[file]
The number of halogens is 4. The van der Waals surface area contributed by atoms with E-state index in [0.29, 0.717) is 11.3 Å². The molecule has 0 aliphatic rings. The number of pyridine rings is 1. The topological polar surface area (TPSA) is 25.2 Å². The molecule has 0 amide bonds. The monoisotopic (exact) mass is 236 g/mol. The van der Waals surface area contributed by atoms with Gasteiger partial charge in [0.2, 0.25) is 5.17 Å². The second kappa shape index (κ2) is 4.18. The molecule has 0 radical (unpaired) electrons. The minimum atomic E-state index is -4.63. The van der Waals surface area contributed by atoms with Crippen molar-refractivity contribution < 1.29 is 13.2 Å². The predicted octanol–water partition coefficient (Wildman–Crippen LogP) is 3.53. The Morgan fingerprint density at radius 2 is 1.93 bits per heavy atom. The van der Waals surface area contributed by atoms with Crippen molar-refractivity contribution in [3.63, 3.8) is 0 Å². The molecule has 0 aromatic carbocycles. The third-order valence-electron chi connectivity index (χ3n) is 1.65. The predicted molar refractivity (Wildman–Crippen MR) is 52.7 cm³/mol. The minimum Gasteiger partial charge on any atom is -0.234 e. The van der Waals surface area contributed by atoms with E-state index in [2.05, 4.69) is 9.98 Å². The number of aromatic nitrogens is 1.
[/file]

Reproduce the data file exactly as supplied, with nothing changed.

The number of halogens is 4. The van der Waals surface area contributed by atoms with E-state index in [0.29, 0.717) is 11.3 Å². The molecule has 0 aliphatic rings. The number of pyridine rings is 1. The topological polar surface area (TPSA) is 25.2 Å². The molecule has 0 amide bonds. The monoisotopic (exact) mass is 236 g/mol. The van der Waals surface area contributed by atoms with Gasteiger partial charge in [0.2, 0.25) is 5.17 Å². The second kappa shape index (κ2) is 4.18. The molecule has 0 radical (unpaired) electrons. The minimum atomic E-state index is -4.63. The van der Waals surface area contributed by atoms with Crippen molar-refractivity contribution < 1.29 is 13.2 Å². The predicted octanol–water partition coefficient (Wildman–Crippen LogP) is 3.53. The Morgan fingerprint density at radius 2 is 1.93 bits per heavy atom. The van der Waals surface area contributed by atoms with Crippen molar-refractivity contribution in [3.63, 3.8) is 0 Å². The molecule has 0 aromatic carbocycles. The third-order valence-electron chi connectivity index (χ3n) is 1.65. The predicted molar refractivity (Wildman–Crippen MR) is 52.7 cm³/mol. The minimum Gasteiger partial charge on any atom is -0.234 e. The van der Waals surface area contributed by atoms with E-state index in [2.05, 4.69) is 9.98 Å². The number of aromatic nitrogens is 1.